Fellowships News | Meet the 2020-21 Early Career Fellows in Hellenic Studies in Greece and Cyprus

The CHS is pleased to announce the 2020-21 Early Career Fellows in Hellenic Studies in Greece and Cyprus. The program supports two postdoctoral researchers whose work requires continued access to material on site (e.g. archives, artifacts, archaeological sites), and encourages research of the highest quality on topics related to ancient Greece.
Ioanna Moutafi, current Wiener Laboratory for Archaeological Science Post-Doctoral Fellow at the American School of Classical Studies at Athens and former Marie Sklodowska-Curie Postdoctoral Fellow in the McDonald Institute for Archaeological Research at the University of Cambridge, is a bioarchaeologist specializing in the excavation and contextual analysis of human remains from the prehistoric Aegean. Her research interests lie primarily in social bioarchaeology and funerary taphonomy, investigating the social dimensions of prehistoric mortuary practices. Working mostly on collective skeletal assemblages, she employs a multi-dimensional biosocial approach that brings together traditional archaeology, mortuary theory and current advances in biological anthropology, field practice, and funerary taphonomy.
During her many years of professional experience, she has worked as leading bioarchaeologist in several international archaeological projects around Greece, from various places and times. Key sites and publications cover the entire Bronze Age, including Early Bronze Age Keros (Cyclades), Middle Bronze Age Kirrha (Phokis), Late Bronze Age Ayios Vasilios (Laconia), Voudeni (Achaea), Prosilio (Boeotia), and Glyka Nera (Attica).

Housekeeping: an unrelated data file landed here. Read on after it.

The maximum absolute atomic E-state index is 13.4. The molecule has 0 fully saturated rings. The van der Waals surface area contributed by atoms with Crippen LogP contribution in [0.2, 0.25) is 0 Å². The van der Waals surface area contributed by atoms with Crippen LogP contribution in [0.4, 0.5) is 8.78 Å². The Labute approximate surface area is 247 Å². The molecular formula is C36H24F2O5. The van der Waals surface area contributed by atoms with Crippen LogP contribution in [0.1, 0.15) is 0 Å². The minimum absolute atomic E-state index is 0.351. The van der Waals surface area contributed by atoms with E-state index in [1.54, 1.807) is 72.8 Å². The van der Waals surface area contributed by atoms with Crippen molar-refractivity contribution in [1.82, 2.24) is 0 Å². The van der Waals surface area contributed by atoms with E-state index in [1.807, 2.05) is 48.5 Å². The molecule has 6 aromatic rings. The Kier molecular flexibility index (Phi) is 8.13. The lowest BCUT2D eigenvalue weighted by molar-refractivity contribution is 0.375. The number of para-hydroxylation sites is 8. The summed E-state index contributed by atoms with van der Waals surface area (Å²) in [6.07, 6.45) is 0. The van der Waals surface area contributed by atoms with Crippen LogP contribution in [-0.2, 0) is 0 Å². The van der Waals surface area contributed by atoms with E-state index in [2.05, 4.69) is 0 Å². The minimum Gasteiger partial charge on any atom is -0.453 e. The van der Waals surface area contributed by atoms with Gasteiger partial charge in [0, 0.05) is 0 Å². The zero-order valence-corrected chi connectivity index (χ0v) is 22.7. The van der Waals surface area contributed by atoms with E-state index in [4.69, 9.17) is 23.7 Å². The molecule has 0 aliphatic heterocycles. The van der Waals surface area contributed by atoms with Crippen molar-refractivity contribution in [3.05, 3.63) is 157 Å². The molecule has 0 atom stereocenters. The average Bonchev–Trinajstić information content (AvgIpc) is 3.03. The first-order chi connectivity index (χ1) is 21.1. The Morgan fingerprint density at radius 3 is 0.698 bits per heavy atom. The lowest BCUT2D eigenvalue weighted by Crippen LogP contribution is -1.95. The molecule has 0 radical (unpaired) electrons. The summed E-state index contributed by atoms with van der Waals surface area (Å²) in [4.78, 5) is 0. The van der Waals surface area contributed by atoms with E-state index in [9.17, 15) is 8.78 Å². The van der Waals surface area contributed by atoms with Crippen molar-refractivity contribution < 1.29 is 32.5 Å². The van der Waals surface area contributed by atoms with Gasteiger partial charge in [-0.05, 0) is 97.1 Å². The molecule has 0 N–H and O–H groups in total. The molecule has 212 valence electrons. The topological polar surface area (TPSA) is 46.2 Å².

Nikos Tsivikis is an archaeologist of the Late Antique and Byzantine world, educated at the University of Crete. He is a senior member of both the Ancient Messene Project in Greece and also the Amorium Project in Asia Minor, Turkey. He is currently leading as principal investigator two distinct research projects on Late Antique urbanism and production facilities the first at the Academy of Athens and the second at the Institute of Mediterranean Studies/FORTH (Rethymno, Crete). He has held fellowships, worked and taught in institutions both in Europe and the USA (Dumbarton Oaks, Harvard University; Princeton University; Medieval Academy of America; Metropolitan Museum of Art, New York; California State University at Sacramento), Germany (Römisch-Germanisches Zentralmuseum, Mainz), Greece (University of the Peloponnese; National and Kapodistrian University of Athens, Institute of Mediterranean Studies/FORTH) and Turkey (Koç University). He is specialized in the evolution of Late Antique and Byzantine cities and their hinterland, focusing on social relationships as expressed in the built and unbuilt environment. He has published papers on architecture, sculpture, epigraphy and metalwork in English, Greek and Turkish.